During the Tatar domination the prevailing genres are the lives of martyrs of the faith, alongside the stories of battles and defeats, pervaded by the feeling of guilt for the divisions that caused the divine punishment and by the desire for atonement. Such are the numerous tales about the Tatar invasion, such as the Slovo or pogibeli russkoj zemli (“Song about the ruin of the Russian land”) and the Povest ´ o razorenii Rjazani Batyem («Tale of the destruction of Ryazan´ by Batyj»). After the fall of Kiev new political and cultural centers are formed, the importance of Tver ‘grows, the links between the southern Russia and the rest of the country weaken, the principality of Moscow acquires a growing role. Following the battle of Kulikovo, on the Don (1380), the first victory of the Russians led by Dmitry Donskoy against the Golden Horde in a fight that will continue for another century, the isolation is partly broken and a intense work of translation: it is the epoch of the second South Slavic influence, when the subtle and stylistically refined treatises of the Bulgarian and Serbian mystics penetrate Russia. Numerous, in the 14th and 15th centuries, the stories of the battle of Kulikovo; the best known is Zadonščina («The epic of beyond Don», end of the 14th century), of which Sofonija, a religious from Ryazan, is said to be the author, according to some manuscripts. The Zadonščina, besides taking up motifs from the popular epic, imitates images, procedures and situations of the Slovo or polku Igoreve. Epifanij Premudrij, in his life as Stephen of Perm´ and Sergius of Radonezh, provides a high Russian example of the ‘intertwining words’ technique, originally developed in the Bulgarian school of Tărnovo. ● The Choždenie za tri morja Afanasija Nikitina («Journey beyond the three seas of Afanasij Nikitin »), Account of the adventurous journey to Persia and India made between 1466 and 1472 for commercial purposes by a merchant from Tver ‘who died on the way back. It is a sort of lively diary, full of observations, written by a man of no great culture; an exceptional work in a learned literature of almost exclusively religious inspiration.
The 15th and 16th centuries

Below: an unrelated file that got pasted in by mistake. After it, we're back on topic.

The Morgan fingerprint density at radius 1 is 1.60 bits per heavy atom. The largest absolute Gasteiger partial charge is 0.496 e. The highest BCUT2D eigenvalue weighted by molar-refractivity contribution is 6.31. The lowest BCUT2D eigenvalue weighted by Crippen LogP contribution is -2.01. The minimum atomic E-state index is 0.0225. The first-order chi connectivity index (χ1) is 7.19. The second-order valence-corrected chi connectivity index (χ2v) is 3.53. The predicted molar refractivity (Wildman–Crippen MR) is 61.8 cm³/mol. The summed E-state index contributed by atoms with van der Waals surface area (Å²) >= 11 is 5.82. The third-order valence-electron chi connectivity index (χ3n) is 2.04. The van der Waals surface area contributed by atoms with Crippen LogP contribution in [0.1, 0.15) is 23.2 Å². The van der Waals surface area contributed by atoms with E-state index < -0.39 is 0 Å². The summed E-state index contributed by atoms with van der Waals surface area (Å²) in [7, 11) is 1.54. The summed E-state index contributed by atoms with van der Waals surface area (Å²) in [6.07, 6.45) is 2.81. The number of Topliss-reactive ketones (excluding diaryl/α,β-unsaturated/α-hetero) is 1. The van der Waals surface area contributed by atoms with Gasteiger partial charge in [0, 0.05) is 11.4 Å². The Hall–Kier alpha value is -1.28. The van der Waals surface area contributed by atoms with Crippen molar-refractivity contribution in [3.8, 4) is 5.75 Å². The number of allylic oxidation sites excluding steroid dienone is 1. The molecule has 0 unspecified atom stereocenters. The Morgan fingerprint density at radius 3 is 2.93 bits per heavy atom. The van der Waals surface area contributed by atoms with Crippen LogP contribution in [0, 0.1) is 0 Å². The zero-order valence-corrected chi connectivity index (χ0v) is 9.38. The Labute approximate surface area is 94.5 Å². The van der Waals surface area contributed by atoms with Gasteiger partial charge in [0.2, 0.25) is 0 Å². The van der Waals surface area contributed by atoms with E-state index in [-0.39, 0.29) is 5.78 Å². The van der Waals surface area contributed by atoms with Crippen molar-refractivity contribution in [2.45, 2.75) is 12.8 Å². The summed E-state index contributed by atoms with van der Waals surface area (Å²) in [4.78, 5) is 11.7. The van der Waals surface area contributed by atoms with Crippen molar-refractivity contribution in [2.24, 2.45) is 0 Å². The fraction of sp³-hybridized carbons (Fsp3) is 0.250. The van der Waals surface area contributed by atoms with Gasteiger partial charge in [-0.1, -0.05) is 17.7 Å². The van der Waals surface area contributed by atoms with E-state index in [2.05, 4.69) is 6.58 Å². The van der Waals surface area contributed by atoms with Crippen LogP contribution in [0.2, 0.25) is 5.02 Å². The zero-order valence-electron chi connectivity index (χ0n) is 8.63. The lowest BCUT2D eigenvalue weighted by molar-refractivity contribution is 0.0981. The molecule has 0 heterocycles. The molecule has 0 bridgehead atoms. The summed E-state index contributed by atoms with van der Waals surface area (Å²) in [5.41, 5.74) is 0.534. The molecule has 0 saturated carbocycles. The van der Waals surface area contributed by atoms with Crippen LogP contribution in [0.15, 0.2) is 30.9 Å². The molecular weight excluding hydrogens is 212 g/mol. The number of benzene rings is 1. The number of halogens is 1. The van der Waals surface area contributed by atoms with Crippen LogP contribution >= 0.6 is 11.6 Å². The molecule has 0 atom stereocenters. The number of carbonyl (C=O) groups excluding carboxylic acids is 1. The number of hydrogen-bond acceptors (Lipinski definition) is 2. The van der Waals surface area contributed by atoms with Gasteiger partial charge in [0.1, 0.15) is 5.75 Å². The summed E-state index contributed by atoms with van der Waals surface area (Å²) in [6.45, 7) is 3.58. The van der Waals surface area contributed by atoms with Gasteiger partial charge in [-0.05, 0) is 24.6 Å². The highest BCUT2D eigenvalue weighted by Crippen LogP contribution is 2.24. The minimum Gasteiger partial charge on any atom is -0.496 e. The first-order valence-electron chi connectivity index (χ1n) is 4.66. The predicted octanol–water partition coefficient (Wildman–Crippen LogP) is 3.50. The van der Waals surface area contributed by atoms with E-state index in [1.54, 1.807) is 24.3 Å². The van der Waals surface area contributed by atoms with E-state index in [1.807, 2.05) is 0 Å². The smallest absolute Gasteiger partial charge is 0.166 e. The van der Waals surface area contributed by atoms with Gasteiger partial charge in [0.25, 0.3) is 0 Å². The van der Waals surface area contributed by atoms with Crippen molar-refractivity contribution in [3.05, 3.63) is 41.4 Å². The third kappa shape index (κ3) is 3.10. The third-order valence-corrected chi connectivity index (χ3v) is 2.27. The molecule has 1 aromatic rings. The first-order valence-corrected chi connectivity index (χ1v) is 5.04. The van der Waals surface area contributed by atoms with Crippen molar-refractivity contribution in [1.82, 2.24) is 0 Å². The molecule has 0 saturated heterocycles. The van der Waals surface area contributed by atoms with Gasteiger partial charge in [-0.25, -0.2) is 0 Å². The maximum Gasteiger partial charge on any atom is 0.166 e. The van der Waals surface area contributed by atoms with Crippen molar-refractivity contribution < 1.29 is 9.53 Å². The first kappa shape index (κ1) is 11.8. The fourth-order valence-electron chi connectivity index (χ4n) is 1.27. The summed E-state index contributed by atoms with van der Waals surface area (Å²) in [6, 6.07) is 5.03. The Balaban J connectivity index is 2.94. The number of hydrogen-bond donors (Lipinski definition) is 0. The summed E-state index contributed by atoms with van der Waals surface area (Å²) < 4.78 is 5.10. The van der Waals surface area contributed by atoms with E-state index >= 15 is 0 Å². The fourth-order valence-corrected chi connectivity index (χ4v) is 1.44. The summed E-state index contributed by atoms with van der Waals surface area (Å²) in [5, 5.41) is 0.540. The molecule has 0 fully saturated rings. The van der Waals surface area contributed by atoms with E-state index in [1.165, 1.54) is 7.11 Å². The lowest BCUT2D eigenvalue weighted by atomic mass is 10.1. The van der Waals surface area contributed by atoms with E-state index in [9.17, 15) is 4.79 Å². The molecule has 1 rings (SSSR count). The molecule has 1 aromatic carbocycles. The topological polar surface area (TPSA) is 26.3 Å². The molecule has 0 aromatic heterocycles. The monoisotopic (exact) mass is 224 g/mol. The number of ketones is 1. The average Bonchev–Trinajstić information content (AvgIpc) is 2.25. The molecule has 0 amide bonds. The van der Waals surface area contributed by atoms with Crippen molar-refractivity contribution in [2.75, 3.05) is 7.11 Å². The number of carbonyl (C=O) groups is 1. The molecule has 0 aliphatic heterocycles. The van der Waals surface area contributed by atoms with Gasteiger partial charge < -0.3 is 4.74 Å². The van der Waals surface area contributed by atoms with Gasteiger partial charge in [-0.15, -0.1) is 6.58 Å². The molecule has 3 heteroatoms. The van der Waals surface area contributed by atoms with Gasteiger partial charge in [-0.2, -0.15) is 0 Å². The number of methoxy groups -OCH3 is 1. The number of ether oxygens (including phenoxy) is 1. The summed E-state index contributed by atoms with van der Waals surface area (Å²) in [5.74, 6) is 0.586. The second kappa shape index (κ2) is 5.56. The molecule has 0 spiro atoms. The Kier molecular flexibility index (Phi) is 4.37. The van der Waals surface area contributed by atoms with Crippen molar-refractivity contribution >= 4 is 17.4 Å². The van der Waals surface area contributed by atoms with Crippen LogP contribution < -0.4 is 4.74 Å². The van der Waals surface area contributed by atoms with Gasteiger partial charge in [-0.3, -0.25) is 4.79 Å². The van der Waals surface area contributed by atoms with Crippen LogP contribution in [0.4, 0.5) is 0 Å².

Only towards the end of the 15th century, under the reign of Ivan III, did Muscovite Rus’ become a strong unitary state and in 1480 it managed to free itself from the dominion of the Golden Horde; the Russian Church detaches itself from the Byzantine one, claiming its autonomy and proclaiming itself heir to the mission of Constantinople after the fall of the city in the hands of the Turks (1453); at the beginning of the following century the monk Filofej elaborated the theory of Moscow Third Rome. In the writings of Nil Sorsky, advocate of a poor monasticism and contrary to the ecclesiastical ownership of material goods, and of Iosif Volockij (both 15th-16th centuries), supporter of the temporal power of the Church and of the right of monasteries to own land and goods, reflect the ideas of the two main currents of Russian monasticism. Maksim Grek (Maximus the Greek, 15th-16th century), monk of Mount Àthos sent to Moscow to provide for the revision of the sacred texts, is one of the mediators of Western influence on Russian literature; fruitful writer, he is the author of a story on the life and death of Savonarola. ● From the West, from the Grand Duchy of Lithuania, comes IS Peresvetov, who confers literary dignity on the bureaucratic genre of the čelobitnaja (“Letter of homage”) and introduces artistic fiction into Russian literature. An innovative spirit was also Ermolaj-Erazm (d. 1550 ca.), author of a daring project of economic reforms and of a work of Old Russian fiction far from the stereotypes of hagiography, the Povest ´ or Petre i Fevronii («Legend of Pietro and Fevronia “). Of great linguistic and historical interest is the correspondence of the years 1564-79 between Ivan IV the Terrible and Prince AM Kurbskij, who fled to Lithuania to escape the wrath of the Tsar. Kurbsky accuses Ivan of destroying the flower of the Russian nobility and exhibits his literary culture as an aristocrat; Ivan vigorously supports his right as an autocrat, direct descendant of Caesar Augustus and representative of God on earth, and proves himself to be an instinctive writer, but cultured and skilled in handling Russian and Church Slavonic. ● The 16th century. it is characterized by an effort to unify the country’s political, economic, religious and family life, also conducted through the elaboration of common rules. The Domostroj (” Housekeeping “) proposes rules of family life valid for all classes and indicates rules of behavior for the masters and for the servants: order, cleanliness, extreme parsimony, respect for family hierarchies. Stoglav pursues similar aims in the religious sphere (“One Hundred Chapters”), a collection of provisions issued by the Council of 1551 for the formation of the clergy and the strengthening of the unity of the Church. This work of systematization is crowned by some monumental collections of a historical and hagiographic nature, such as the Licevoj letopisnyj svod (“Illustrated collection of chronicles”), an original summa of Russian history with more than a thousand illustrations; the Stepennaja kniga carskago rodoslovija (“Book of degrees of the genealogy of the tsars”), where the lives of individual tsars are narrated; i Velikie čet ´ i minei (“Great monthly readings”), 12 volumes, one per month, written by the Metropolitan Macarius of Moscow (1482-1563) and containing original and translated texts, lives of saints for each day of the year, according to the liturgical calendar.